Once you reemerge, let your work be this:
To look at the sky above the trees,
And then at the leaves, dark-green. Let the deep-blue
Of this bench whose colour flakes away
Come close to a touch of pink.

It’s about life and death…
And a woman who used to appear, graciously,
At this time of the evening, to read for an hour
In that delicate armchair—before the right not to fret
About the pace of time had ceased.

An hour, almost an hour. It’s as if
Something, perhaps a glove, had fallen
From her lap. And as if, not trying to see,
She’d sought it with one hand—distractedly,
In the coolness of the grass.

What’s faraway
Remains what’s closest. What’s most remote
In the past still haunts the present hour:
This we know from colour, where nothing ends.


Light has nested, tonight,
In sleep; and this morning,
It was a world; and towards evening,
It’s even this dress, aglow with a touch of pink—
This gaze that asks a garden
To welcome it, a short while still.

Paints, an empty armchair, a book left open;
Under the first drops—large, warm—
The colour brightens. She picks up—is it
A glove?—something in the thick-grown grass.

The grass in your garden, my painter friend,
Has it grown so much? Does its immense
Greenness cover the world that you were?
Yes, but look: the grass is crushed, where an animal has slept.
Its hideaway is like a sign. The sign is more
Than what was lost, than life going by—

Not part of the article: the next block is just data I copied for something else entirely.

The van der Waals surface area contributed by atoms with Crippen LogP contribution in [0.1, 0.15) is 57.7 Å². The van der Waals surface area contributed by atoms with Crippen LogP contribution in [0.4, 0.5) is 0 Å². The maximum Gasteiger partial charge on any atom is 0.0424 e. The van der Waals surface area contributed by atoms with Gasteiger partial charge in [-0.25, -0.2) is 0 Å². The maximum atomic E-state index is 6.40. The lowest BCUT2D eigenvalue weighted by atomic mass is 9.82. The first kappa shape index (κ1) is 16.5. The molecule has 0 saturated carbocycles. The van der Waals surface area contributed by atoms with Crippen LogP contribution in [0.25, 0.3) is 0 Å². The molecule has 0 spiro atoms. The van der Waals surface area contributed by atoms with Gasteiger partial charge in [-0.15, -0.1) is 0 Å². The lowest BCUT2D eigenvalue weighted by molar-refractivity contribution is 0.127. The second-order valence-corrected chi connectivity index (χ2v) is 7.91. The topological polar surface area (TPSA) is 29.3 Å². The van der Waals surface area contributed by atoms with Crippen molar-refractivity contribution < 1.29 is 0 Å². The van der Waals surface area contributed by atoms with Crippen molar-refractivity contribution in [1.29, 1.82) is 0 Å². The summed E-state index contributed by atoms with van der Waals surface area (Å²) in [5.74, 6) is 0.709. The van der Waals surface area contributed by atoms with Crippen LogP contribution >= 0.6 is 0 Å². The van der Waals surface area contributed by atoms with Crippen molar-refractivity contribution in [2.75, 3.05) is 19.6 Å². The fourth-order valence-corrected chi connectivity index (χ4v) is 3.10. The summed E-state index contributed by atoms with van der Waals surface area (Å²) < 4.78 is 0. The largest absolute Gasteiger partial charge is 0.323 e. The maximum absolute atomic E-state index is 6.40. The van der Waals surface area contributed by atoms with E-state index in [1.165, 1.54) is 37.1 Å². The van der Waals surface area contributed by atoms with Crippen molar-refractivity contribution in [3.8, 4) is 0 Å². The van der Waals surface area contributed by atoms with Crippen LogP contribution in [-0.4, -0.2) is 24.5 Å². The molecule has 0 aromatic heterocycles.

Than the song on the road, late at night.

Disclose with your brush this shadow in the grass;
Unveil for us the simple essence of the sign:
This dream—no, this gold—
That turns what was into what remains.


Note: Together Still, Yves Bonnefoy’s final poetry collection, will be published by Seagull Books in July 2017. —Ed.

A Memorial Tribute.

ESSAYS & TRANSLATIONS By Hoyt Rogers: Introductory Note | Sonnets of Music and Memory | Paths to Speech | Three Poems from Together Still.
By Anthony Rudolf:
Devotions | Two Visits to Paris.

Yves Bonnefoy. Before his death in July of 2016, Yves Bonnefoy had published eleven major collections of verse, several books of tales, and numerous studies of literature and art. He is recognized as the greatest French poet of the last fifty years, and his work has been translated into scores of languages. In addition, he himself was a celebrated translator of Shakespeare, Yeats, Keats, and Leopardi. He received the European Prize for Poetry (2006) and the Kafka Prize (2007), among many other honors.  His latest anthology in English, Second Simplicity: New Poetry and Prose, 1991-2011 was published by the Yale University Press in 2012. Yves Bonnefoy: Poems will be published by Carcanet Press in 2017, to be followed in 2018 by Yves Bonnefoy: Critical Essays.

Hoyt Rogers is the author of a book of verse, Witnesses, and a volume of criticism, The Poetics of Inconstancy. He translates from the French, German, Italian, and Spanish. He is a contributing editor of The Fortnightly Review and has published dozens of translations, including three books by Yves Bonnefoy: The Curved Planks, Second Simplicity, and The Digamma. With Paul Auster, he published Openwork, an André du Bouchet reader, at the Yale University Press in 2014. His translations of Bonnefoy’s Rome 1630 and Together Still, the author’s final poetry collection, are forthcoming from Seagull Books. He lives in the Dominican Republic and Italy.